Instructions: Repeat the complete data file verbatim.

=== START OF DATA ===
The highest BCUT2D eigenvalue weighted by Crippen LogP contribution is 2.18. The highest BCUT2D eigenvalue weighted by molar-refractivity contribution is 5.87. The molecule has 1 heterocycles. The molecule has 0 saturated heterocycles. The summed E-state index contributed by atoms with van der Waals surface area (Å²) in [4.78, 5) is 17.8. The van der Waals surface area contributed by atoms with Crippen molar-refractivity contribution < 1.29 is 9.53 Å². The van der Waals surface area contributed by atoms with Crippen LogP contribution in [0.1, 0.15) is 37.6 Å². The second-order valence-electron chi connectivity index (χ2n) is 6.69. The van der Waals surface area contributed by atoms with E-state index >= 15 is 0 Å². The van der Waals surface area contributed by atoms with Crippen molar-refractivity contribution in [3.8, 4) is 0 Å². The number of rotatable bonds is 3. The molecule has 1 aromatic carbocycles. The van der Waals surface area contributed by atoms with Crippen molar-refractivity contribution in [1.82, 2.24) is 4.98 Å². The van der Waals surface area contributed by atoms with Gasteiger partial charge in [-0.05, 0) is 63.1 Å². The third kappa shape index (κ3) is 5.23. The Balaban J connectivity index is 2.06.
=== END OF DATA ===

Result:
The highest BCUT2D eigenvalue weighted by Crippen LogP contribution is 2.18. The highest BCUT2D eigenvalue weighted by molar-refractivity contribution is 5.87. The molecule has 1 heterocycles. The molecule has 0 saturated heterocycles. The summed E-state index contributed by atoms with van der Waals surface area (Å²) in [4.78, 5) is 17.8. The van der Waals surface area contributed by atoms with Crippen molar-refractivity contribution < 1.29 is 9.53 Å². The van der Waals surface area contributed by atoms with Crippen LogP contribution in [0.1, 0.15) is 37.6 Å². The second-order valence-electron chi connectivity index (χ2n) is 6.69. The van der Waals surface area contributed by atoms with E-state index >= 15 is 0 Å². The van der Waals surface area contributed by atoms with Crippen molar-refractivity contribution in [3.8, 4) is 0 Å². The number of rotatable bonds is 3. The molecule has 1 aromatic carbocycles. The van der Waals surface area contributed by atoms with Crippen molar-refractivity contribution in [1.82, 2.24) is 4.98 Å². The van der Waals surface area contributed by atoms with Gasteiger partial charge in [-0.05, 0) is 63.1 Å². The third kappa shape index (κ3) is 5.23. The Balaban J connectivity index is 2.06.